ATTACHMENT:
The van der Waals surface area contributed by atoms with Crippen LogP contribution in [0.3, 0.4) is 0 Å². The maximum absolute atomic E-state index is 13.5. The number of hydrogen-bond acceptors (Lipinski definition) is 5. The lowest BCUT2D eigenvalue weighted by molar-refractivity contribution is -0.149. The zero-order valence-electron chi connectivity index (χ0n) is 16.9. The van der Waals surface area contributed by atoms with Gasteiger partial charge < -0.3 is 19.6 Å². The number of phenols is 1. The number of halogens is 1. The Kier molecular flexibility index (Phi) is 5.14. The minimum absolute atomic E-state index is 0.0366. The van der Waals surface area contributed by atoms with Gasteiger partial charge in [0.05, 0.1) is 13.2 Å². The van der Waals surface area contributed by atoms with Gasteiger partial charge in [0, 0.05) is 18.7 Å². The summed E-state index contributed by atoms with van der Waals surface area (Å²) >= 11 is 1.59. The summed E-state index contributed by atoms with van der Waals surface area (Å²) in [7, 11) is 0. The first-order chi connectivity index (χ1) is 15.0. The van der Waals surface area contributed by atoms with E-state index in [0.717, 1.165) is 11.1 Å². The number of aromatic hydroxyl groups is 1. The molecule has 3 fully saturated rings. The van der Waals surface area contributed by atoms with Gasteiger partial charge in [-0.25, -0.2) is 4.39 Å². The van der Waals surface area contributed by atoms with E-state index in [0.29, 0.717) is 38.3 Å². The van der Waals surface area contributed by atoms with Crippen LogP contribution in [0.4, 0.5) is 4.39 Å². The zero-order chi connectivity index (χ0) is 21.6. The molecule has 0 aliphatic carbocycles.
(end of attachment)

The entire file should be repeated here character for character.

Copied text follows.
The van der Waals surface area contributed by atoms with Crippen LogP contribution in [0.3, 0.4) is 0 Å². The maximum absolute atomic E-state index is 13.5. The number of hydrogen-bond acceptors (Lipinski definition) is 5. The lowest BCUT2D eigenvalue weighted by molar-refractivity contribution is -0.149. The zero-order valence-electron chi connectivity index (χ0n) is 16.9. The van der Waals surface area contributed by atoms with Gasteiger partial charge < -0.3 is 19.6 Å². The number of phenols is 1. The number of halogens is 1. The Kier molecular flexibility index (Phi) is 5.14. The minimum absolute atomic E-state index is 0.0366. The van der Waals surface area contributed by atoms with Gasteiger partial charge in [0.05, 0.1) is 13.2 Å². The van der Waals surface area contributed by atoms with Gasteiger partial charge in [0, 0.05) is 18.7 Å². The summed E-state index contributed by atoms with van der Waals surface area (Å²) >= 11 is 1.59. The summed E-state index contributed by atoms with van der Waals surface area (Å²) in [7, 11) is 0. The first-order chi connectivity index (χ1) is 15.0. The van der Waals surface area contributed by atoms with E-state index in [0.717, 1.165) is 11.1 Å². The number of aromatic hydroxyl groups is 1. The molecule has 3 fully saturated rings. The van der Waals surface area contributed by atoms with Gasteiger partial charge in [-0.25, -0.2) is 4.39 Å². The van der Waals surface area contributed by atoms with E-state index in [0.29, 0.717) is 38.3 Å². The van der Waals surface area contributed by atoms with Crippen LogP contribution in [0.4, 0.5) is 4.39 Å². The zero-order chi connectivity index (χ0) is 21.6. The molecule has 0 aliphatic carbocycles.